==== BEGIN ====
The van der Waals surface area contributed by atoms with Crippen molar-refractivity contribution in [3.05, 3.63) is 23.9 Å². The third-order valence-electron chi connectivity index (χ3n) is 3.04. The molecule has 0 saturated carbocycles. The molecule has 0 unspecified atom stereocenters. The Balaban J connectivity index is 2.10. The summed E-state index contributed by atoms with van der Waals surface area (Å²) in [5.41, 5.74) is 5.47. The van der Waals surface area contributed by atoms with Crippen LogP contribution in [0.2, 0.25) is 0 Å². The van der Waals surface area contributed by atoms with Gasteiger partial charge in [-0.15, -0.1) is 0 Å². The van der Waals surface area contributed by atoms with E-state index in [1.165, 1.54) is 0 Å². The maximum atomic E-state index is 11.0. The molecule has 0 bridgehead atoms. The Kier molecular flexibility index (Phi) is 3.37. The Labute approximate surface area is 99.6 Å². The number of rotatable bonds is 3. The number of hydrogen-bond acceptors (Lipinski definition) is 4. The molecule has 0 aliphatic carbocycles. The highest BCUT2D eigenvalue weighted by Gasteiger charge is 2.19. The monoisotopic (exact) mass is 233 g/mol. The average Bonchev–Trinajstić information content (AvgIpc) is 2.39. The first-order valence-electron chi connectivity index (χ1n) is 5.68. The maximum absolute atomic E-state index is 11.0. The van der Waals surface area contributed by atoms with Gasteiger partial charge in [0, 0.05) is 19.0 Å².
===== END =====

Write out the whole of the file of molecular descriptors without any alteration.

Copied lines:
The van der Waals surface area contributed by atoms with Crippen molar-refractivity contribution in [3.05, 3.63) is 23.9 Å². The third-order valence-electron chi connectivity index (χ3n) is 3.04. The molecule has 0 saturated carbocycles. The molecule has 0 unspecified atom stereocenters. The Balaban J connectivity index is 2.10. The summed E-state index contributed by atoms with van der Waals surface area (Å²) in [5.41, 5.74) is 5.47. The van der Waals surface area contributed by atoms with Crippen LogP contribution in [0.2, 0.25) is 0 Å². The van der Waals surface area contributed by atoms with Gasteiger partial charge in [-0.15, -0.1) is 0 Å². The van der Waals surface area contributed by atoms with E-state index in [1.165, 1.54) is 0 Å². The maximum atomic E-state index is 11.0. The molecule has 0 bridgehead atoms. The Kier molecular flexibility index (Phi) is 3.37. The Labute approximate surface area is 99.6 Å². The number of rotatable bonds is 3. The number of hydrogen-bond acceptors (Lipinski definition) is 4. The molecule has 0 aliphatic carbocycles. The highest BCUT2D eigenvalue weighted by Gasteiger charge is 2.19. The monoisotopic (exact) mass is 233 g/mol. The average Bonchev–Trinajstić information content (AvgIpc) is 2.39. The first-order valence-electron chi connectivity index (χ1n) is 5.68. The maximum absolute atomic E-state index is 11.0. The van der Waals surface area contributed by atoms with Gasteiger partial charge in [0, 0.05) is 19.0 Å².